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Wildlife Watch

How These Dogs Protect Elephants

Kenya cracks down on wildlife trafficking with help from a new canine team.

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Dick, a member of the Kenyan Wildlife Service's canine unit, carries a piece of ivory during a training exercise at Jomo Kenyatta International Airport, in Nairobi.


The roar of airplanes and rumble of trucks at Nairobi’s Jomo Kenyatta International Airport doesn’t bother Rocco as he gets to work. In a cargo-loading area, he leaps onto a conveyor belt carrying luggage bound for destinations around the world. He runs purposefully from one suitcase to the next, sniffing each. He stops dead in his tracks at a small bag, briefly sits, then lunges for his reward—a rubber toy his handler presents to him.

Rocco has found what X-ray machines and human screeners could easily miss: a piece of ivory. The hand-size tip of an elephant’s tusk was hidden inside the bag for a demonstration of the canine’s olfactory prowess.

The three-year-old Belgian Malinois is a member of a new team of eight dogs specially trained to sniff out ivory at airports and ports in Kenya and Tanzania. In July 2015, seven Kenyan Wildlife Service rangers and six rangers from Tanzania’s Wildlife Division completed the new canine training under the auspices of the African Wildlife Foundation, a nonprofit conservation group based in Kenya, with operations across Africa.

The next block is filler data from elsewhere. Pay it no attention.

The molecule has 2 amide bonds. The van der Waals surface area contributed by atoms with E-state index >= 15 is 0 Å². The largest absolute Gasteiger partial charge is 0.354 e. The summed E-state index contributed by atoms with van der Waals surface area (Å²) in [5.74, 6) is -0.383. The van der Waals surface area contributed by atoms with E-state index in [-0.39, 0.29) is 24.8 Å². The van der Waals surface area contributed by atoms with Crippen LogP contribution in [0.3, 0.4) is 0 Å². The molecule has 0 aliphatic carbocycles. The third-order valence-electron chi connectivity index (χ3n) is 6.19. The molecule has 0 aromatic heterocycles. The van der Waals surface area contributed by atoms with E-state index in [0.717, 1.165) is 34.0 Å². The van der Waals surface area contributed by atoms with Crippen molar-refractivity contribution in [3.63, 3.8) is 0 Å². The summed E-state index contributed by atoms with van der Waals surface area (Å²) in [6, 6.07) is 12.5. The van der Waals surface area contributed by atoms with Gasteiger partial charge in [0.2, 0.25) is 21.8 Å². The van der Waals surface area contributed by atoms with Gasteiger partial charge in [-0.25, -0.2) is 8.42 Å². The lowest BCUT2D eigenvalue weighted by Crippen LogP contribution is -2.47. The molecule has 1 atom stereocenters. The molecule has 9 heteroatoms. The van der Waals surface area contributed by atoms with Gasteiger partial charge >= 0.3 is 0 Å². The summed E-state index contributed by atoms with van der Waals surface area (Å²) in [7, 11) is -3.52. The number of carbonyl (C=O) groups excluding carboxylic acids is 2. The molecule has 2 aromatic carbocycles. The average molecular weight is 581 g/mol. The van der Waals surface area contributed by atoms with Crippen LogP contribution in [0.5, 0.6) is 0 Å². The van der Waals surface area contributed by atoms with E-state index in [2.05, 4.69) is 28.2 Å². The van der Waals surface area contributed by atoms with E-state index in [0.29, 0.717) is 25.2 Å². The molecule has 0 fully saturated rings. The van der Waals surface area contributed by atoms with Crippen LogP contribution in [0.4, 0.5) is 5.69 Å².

As is well known, elephants across Africa are in trouble. During the past decade an estimated one-fifth of the continent’s elephants have been poached, bringing their numbers down to about 400,000, according to a report from the U.S. State Department released in March 2016. 

In 2014, Kenya enacted tough new laws that make ivory poaching and trafficking punishable by fines of $200,000, or even life in prison, compared to the maximum fines of about $400 that were handed out previously. Stricter laws and better enforcement are having an effect. According to the African Wildlife Foundation, 93 elephants were poached last year, down from 384 in 2012.

On April 30, the Kenyan government is set to burn 105 tons of confiscated ivory and one ton of rhino horn to symbolically reinforce its message of resolve in cracking down on poaching and ivory trafficking. And when U.S. Secretary of the Interior Sally Jewell visited Kenya in January, she signed an agreement between the two countries to step up the fight against wildlife trafficking.

And yet despite the progress, Kenya remains a major transit point for smuggled ivory. That’s largely because it flows out through Mombasa, the main port for all of East Africa and parts of central Africa. That’s where the sniffer dogs come in.  

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Since January sniffer dogs have led 18 busts of ivory in Kenya.


Since January the dogs have led 18 busts of ivory in Kenya alone. In the latest, at the end of March, one of the dogs identified 18 pieces of raw ivory at Nairobi airport in cargo headed to Bangkok from Mozambique—a haul worth more than $60,000.

And in a single week in January, dogs found ivory hidden in the luggage of four passengers en route to China. Two of the travelers were transiting through Kenya from Ghana and Mozambique. Much of the ivory had already been worked into rings, bangles, and other ornaments and stuffed into cigarette boxes.